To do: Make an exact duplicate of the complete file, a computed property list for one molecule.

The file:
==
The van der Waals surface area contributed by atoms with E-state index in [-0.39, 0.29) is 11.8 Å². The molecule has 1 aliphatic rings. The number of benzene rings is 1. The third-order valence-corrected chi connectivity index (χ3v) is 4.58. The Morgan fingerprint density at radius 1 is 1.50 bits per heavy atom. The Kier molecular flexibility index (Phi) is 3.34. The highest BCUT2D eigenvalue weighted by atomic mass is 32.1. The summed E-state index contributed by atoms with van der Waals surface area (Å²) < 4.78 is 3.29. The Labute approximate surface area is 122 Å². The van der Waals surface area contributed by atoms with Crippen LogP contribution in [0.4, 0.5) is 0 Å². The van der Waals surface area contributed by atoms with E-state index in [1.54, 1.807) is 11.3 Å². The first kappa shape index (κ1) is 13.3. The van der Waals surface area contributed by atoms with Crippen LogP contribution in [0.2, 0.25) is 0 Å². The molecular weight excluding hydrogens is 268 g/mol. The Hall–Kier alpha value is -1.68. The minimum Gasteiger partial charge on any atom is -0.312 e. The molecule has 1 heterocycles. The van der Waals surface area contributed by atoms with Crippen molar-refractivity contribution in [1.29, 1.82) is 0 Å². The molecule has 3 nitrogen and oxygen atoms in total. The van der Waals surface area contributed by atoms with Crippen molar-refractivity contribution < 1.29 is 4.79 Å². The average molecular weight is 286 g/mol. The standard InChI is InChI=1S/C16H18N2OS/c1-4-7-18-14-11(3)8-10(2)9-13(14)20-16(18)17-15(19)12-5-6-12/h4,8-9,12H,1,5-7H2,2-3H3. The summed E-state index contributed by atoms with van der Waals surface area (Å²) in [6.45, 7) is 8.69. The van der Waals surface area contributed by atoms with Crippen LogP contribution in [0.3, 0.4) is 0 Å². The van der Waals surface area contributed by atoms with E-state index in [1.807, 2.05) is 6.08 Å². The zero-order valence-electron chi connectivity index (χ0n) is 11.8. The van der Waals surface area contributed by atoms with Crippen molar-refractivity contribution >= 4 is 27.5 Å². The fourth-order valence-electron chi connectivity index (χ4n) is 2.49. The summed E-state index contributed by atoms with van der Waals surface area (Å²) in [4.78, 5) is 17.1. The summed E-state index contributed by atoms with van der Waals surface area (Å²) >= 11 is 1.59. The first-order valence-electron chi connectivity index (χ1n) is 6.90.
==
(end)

The van der Waals surface area contributed by atoms with E-state index in [-0.39, 0.29) is 11.8 Å². The molecule has 1 aliphatic rings. The number of benzene rings is 1. The third-order valence-corrected chi connectivity index (χ3v) is 4.58. The Morgan fingerprint density at radius 1 is 1.50 bits per heavy atom. The Kier molecular flexibility index (Phi) is 3.34. The highest BCUT2D eigenvalue weighted by atomic mass is 32.1. The summed E-state index contributed by atoms with van der Waals surface area (Å²) < 4.78 is 3.29. The Labute approximate surface area is 122 Å². The van der Waals surface area contributed by atoms with Crippen LogP contribution in [0.4, 0.5) is 0 Å². The van der Waals surface area contributed by atoms with E-state index in [1.54, 1.807) is 11.3 Å². The first kappa shape index (κ1) is 13.3. The van der Waals surface area contributed by atoms with Crippen LogP contribution in [0.2, 0.25) is 0 Å². The molecular weight excluding hydrogens is 268 g/mol. The Hall–Kier alpha value is -1.68. The minimum Gasteiger partial charge on any atom is -0.312 e. The molecule has 1 heterocycles. The van der Waals surface area contributed by atoms with Crippen molar-refractivity contribution in [1.29, 1.82) is 0 Å². The molecule has 3 nitrogen and oxygen atoms in total. The van der Waals surface area contributed by atoms with Crippen molar-refractivity contribution < 1.29 is 4.79 Å². The average molecular weight is 286 g/mol. The standard InChI is InChI=1S/C16H18N2OS/c1-4-7-18-14-11(3)8-10(2)9-13(14)20-16(18)17-15(19)12-5-6-12/h4,8-9,12H,1,5-7H2,2-3H3. The summed E-state index contributed by atoms with van der Waals surface area (Å²) in [6.45, 7) is 8.69. The van der Waals surface area contributed by atoms with Crippen LogP contribution in [0.3, 0.4) is 0 Å². The van der Waals surface area contributed by atoms with E-state index in [1.807, 2.05) is 6.08 Å². The zero-order valence-electron chi connectivity index (χ0n) is 11.8. The van der Waals surface area contributed by atoms with Crippen molar-refractivity contribution >= 4 is 27.5 Å². The fourth-order valence-electron chi connectivity index (χ4n) is 2.49. The summed E-state index contributed by atoms with van der Waals surface area (Å²) in [4.78, 5) is 17.1. The summed E-state index contributed by atoms with van der Waals surface area (Å²) >= 11 is 1.59. The first-order valence-electron chi connectivity index (χ1n) is 6.90.